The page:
And the bottom line is, if you think that you can indulge in sin and still get to heaven, you have another thing coming. If you become addicted to sin, will you be able to live in a sinless eternity? Of course not. People who go to hell, on some level, want to be there. On some level they hate God and don't want to live with Him forever. God is loving, and if you dont want Him, He loves you enough to grant you your wish. God LOVINGLY AND MERCIFULLY DAMNS PEOPLE TO HELL.

Christianity is hard. Virtue is hard. HEAVEN is HARD.

But it is worth it, in time and in eternity.


Joseph, M.T.S. said...


I think this sentence is poorly worded and not entirely supported by your argument. First, I would argue that God does not lovingly damn people to Hell. God lovingly allows people to have free will and they damn themselves to Hell if they reject God.

Second, how do you view God damning people to Hell as merciful? To be mericiful, there must be an alternative that is worse, and, thus, condemning someone to Hell would be better than that alternative and therefore merciful. However, Hell by its very definition is as bad as it gets since it is a separation from God. There is no worse alternative.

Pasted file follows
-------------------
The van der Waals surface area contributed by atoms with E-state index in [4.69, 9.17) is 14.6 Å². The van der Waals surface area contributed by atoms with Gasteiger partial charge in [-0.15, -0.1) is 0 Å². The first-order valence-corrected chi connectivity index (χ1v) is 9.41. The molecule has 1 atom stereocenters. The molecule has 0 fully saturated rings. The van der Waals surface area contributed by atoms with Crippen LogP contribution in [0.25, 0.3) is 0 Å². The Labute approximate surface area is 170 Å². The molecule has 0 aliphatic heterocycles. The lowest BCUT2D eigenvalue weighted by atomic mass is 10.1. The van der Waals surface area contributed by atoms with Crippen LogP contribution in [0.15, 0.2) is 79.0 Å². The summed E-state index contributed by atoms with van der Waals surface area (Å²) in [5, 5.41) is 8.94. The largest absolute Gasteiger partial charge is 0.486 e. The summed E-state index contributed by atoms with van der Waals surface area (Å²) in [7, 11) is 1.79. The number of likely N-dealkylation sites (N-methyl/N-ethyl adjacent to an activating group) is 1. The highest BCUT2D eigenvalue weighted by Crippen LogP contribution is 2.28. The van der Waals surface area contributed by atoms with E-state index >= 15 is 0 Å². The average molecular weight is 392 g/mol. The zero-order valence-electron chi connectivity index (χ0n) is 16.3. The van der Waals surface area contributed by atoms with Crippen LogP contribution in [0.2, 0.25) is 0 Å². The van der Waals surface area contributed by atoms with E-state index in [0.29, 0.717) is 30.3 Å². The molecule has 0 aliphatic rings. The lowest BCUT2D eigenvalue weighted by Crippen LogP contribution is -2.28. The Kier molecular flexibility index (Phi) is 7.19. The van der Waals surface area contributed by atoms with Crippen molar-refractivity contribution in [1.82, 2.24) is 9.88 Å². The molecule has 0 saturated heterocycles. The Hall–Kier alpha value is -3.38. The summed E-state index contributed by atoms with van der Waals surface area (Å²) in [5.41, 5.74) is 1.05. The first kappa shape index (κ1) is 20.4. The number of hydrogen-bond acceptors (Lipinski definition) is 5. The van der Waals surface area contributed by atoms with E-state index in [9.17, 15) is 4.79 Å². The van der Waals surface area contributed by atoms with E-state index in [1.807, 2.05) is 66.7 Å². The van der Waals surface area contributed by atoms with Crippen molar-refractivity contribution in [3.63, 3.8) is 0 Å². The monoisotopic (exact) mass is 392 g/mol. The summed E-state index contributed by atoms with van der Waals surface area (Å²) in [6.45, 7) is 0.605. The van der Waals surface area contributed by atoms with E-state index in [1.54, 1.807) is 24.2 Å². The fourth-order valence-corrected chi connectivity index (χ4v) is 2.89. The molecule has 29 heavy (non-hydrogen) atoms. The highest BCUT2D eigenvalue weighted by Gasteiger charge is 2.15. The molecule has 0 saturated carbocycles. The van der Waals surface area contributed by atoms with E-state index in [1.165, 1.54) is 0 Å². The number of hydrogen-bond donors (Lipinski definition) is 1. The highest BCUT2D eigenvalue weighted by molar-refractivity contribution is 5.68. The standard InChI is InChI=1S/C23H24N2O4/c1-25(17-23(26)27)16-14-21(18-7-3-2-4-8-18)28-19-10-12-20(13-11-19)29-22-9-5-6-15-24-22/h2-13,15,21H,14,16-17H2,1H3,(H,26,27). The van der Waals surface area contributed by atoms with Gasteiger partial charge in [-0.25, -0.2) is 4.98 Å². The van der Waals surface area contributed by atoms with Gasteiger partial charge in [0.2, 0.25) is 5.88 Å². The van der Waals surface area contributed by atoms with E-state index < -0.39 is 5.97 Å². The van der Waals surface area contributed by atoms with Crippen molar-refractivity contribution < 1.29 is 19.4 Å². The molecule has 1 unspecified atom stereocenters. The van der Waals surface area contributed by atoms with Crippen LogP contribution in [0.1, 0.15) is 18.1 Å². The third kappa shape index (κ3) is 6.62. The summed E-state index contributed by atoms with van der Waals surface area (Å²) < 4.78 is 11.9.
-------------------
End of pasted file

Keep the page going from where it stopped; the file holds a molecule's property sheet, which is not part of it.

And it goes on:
Papa Beatus Pius IX said...

You are correct in saying that God lovingly allows people to have free will. But there is a flip-side to that love which grants to those who choose sin the ability to experience its eternal consequence. People dont damn themselves, instead they choose sin whose consequence is damnation. These souls desire damnation as a result of a malicious will which rejects order and denies God. He could deny them this consequence - deny them the damnation which they desire. But in His LOVE He not only allows them to choose to sin but also allows its consequence, damnation, to follow.

With regard to mercy, I grant you your criticism.

However, I maintain that on some level it would be worse for mortally sinful souls to be saved, either to experience purgation or heavenly glorification. There are worse alternatives than hell - from the perspective of the damned - and those are the hope of purgatory and the happiness of heaven. The souls who are attached to mortal sin hate God and would prefer hell to temporary purgation and the hope of glory...and they would most certainly prefer hell to heaven. So in some sense, yes, God is being merciful in damning those who wish to be damned.